Cynthia Lummis Is Bringing Bitcoin To The U.S. Senate
On November 3, 2020, the Associated Press declared Cynthia Lummis the winner of an open U.S. Senate seat for Wyoming, making her the first woman to ever represent the state in the upper chamber. But this wasn’t the only first marked by her historic win. As she’s emphasized in recent interviews with GMA3, Fox News and now, Bitcoin Magazine, Lummis is the most outspoken Bitcoin advocate to ever rise to elected office on The Hill.
“I want to help other members of the U.S. Senate understand Bitcoin,” Lummis said when asked about her priorities upon taking office. “So my first couple of years probably will just be talking to people about it, explaining what it is, how it works, what it does, what it can do, what it doesn’t do and why I think it should be part of a diversified asset allocation.”
Lummis said that she first bought BTC in 2013 when the price was about $300. (With bitcoin reaching a new all-time high market cap shortly before our interview, Lummis added, “I wish I owned way more bitcoins than I do.”) She found Bitcoin while serving as Wyoming’s state treasurer in her search for a way to invest the Permanent Wyoming Mineral Trust Fund while retaining its value and spinning off revenue. Her son-in-law introduced her to Bitcoin and she quickly realized that this was a store of value unlike any other in the contemporary financial landscape.
“Our own currency is by design inflating, by roughly 2 percent per year, giver or take,” Lummis explained. “And so, it loses its buying power every year. By design, bitcoin doesn’t do that. So for those of us who are looking for a whole variety of ways to protect ourselves financially, whether it’s in the stock market … or through something that’s going to store value, something that is scarce like bitcoin, you want to have a diverse mix, and I firmly believe that bitcoin belongs in that mix.”
“My first goal is: keep the federal government at bay,” she said. “Let them know that this is not an area where they need to regulate and let the states be the incubators of innovation… So states can innovate policy around Bitcoin.”
While Lummis is optimistic that peer-to-peer education among her colleagues in the legislative branch could be a cure for the “very little knowledge in the U.S. Senate about Bitcoin,” she expects that she might have to work harder to prevent the president from implementing stifling or misguided Bitcoin regulation.
“The challenge will be to keep regulation at bay over in the executive branch,” she said. “The ways in which our financial laws are implemented through executive orders or through rulemaking, those are going to be the areas that we’re going to have to watch and monitor. So we’ll also be playing that role, trying to monitor the executive branch so they don’t preempt innovation in ways that allow Bitcoin to play out according to its philosophical roots, as envisioned by Satoshi and others.”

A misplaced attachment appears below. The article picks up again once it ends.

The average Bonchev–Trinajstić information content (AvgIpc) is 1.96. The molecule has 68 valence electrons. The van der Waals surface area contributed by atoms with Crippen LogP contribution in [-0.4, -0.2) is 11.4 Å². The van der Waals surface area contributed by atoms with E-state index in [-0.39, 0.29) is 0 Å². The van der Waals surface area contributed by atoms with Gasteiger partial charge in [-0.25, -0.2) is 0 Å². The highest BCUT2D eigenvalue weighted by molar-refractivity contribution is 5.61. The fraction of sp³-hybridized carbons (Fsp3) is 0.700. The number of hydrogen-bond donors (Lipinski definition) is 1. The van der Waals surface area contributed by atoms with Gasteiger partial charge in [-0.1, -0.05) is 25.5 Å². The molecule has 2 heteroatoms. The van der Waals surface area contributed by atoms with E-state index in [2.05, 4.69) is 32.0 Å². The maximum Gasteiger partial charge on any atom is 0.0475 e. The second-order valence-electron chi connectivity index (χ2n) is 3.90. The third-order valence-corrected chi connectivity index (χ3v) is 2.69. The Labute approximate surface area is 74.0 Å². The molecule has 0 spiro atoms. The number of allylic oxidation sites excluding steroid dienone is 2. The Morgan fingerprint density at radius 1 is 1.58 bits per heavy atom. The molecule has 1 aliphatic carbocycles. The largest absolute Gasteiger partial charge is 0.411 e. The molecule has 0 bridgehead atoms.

Lummis emphasized that the most critical work she can do to propel Bitcoin while in office is to prevent her colleagues on The Hill from passing legislation around it.
“It can really thwart what could be an important player in global commerce, in the ability of people to grow wealth and maintain that source of stability in something that governments can’t get their mitts on,” she said. “So the goal here is to keep government mitts off of it and let it function the way it was designed.”
As publicly-traded enterprises announce bitcoin-accumulation strategies, many in the space have begun to wonder when federal governments will take similar actions. Lummis said that she feels it would be more appropriate for states to maintain funds that include bitcoin as part of their asset allocations, but that there is some room for the federal government to formally invest in bitcoin — on behalf of a decidedly old-school agency, for example.
“In the case of federal funds, the federal government doesn’t have any savings that belong to them, because all we own is debt,” she said. “There is no sovereign wealth at the federal level, but there are retirement funds… A perfect example here is that the federal postal employees’ retirement funds are not invested in a fully-diversified asset allocation. If that’s because of some legislative impediment, we have to withdraw that legislative impediment and I would hope that they would be among the first to invest in bitcoin or have that as a sliver of its asset allocation.”
As noted several times in her conversation with Bitcoin Magazine, Lummis plans to rely heavily on her ability to educate colleagues about Bitcoin as a method for ensuring that the technology is protected from overreach and fostered effectively by states like Wyoming. Specifically, she sees Senate hearings, staff-to-staff education and policy lunches as opportunities to do that. And she thinks that, ultimately, Bitcoin makes its own case.
“I would think that with all of the problems the United States Senate is facing, to know that there’s something out there that wants to innovate outside of the federal sphere that they don’t have to mess with — in fact, that it’s going to be better, healthier, stronger, more innovative if the federal government stays out of it — that will make them very happy,” Lummis said of her Senate colleagues. “It’s not endless wars, it’s not the national debt, it’s not these intractable issues, the eventual insolvency of social security or Medicare. It’s not one of those. This is something that is innovative, that can actually help in addressing some of those fiscal problems.”